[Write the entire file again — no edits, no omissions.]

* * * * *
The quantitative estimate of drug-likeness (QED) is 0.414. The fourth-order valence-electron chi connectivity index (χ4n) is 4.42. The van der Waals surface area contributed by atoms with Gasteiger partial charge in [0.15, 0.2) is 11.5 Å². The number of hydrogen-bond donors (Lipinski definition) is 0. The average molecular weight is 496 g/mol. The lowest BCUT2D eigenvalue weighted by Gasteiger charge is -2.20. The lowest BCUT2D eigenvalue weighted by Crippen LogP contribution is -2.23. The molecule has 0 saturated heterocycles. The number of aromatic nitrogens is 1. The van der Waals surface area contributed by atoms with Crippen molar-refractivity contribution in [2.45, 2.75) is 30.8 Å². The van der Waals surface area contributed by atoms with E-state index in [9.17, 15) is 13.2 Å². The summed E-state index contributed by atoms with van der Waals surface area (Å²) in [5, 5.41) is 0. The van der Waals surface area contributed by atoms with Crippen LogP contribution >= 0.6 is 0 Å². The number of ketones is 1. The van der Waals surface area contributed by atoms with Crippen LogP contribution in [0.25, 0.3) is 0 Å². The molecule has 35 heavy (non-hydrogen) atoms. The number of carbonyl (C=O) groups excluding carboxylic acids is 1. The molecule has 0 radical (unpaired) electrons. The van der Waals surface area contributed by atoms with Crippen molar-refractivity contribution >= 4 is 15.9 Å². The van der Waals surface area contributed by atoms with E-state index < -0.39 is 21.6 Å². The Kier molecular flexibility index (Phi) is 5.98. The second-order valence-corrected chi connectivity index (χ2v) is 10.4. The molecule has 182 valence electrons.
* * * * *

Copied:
The quantitative estimate of drug-likeness (QED) is 0.414. The fourth-order valence-electron chi connectivity index (χ4n) is 4.42. The van der Waals surface area contributed by atoms with Gasteiger partial charge in [0.15, 0.2) is 11.5 Å². The number of hydrogen-bond donors (Lipinski definition) is 0. The average molecular weight is 496 g/mol. The lowest BCUT2D eigenvalue weighted by Gasteiger charge is -2.20. The lowest BCUT2D eigenvalue weighted by Crippen LogP contribution is -2.23. The molecule has 0 saturated heterocycles. The number of aromatic nitrogens is 1. The van der Waals surface area contributed by atoms with Crippen molar-refractivity contribution in [2.45, 2.75) is 30.8 Å². The van der Waals surface area contributed by atoms with E-state index in [9.17, 15) is 13.2 Å². The summed E-state index contributed by atoms with van der Waals surface area (Å²) in [5, 5.41) is 0. The van der Waals surface area contributed by atoms with Crippen LogP contribution >= 0.6 is 0 Å². The number of ketones is 1. The van der Waals surface area contributed by atoms with Crippen LogP contribution in [0.25, 0.3) is 0 Å². The molecule has 35 heavy (non-hydrogen) atoms. The number of carbonyl (C=O) groups excluding carboxylic acids is 1. The molecule has 0 radical (unpaired) electrons. The van der Waals surface area contributed by atoms with Crippen molar-refractivity contribution >= 4 is 15.9 Å². The van der Waals surface area contributed by atoms with E-state index < -0.39 is 21.6 Å². The Kier molecular flexibility index (Phi) is 5.98. The second-order valence-corrected chi connectivity index (χ2v) is 10.4. The molecule has 182 valence electrons.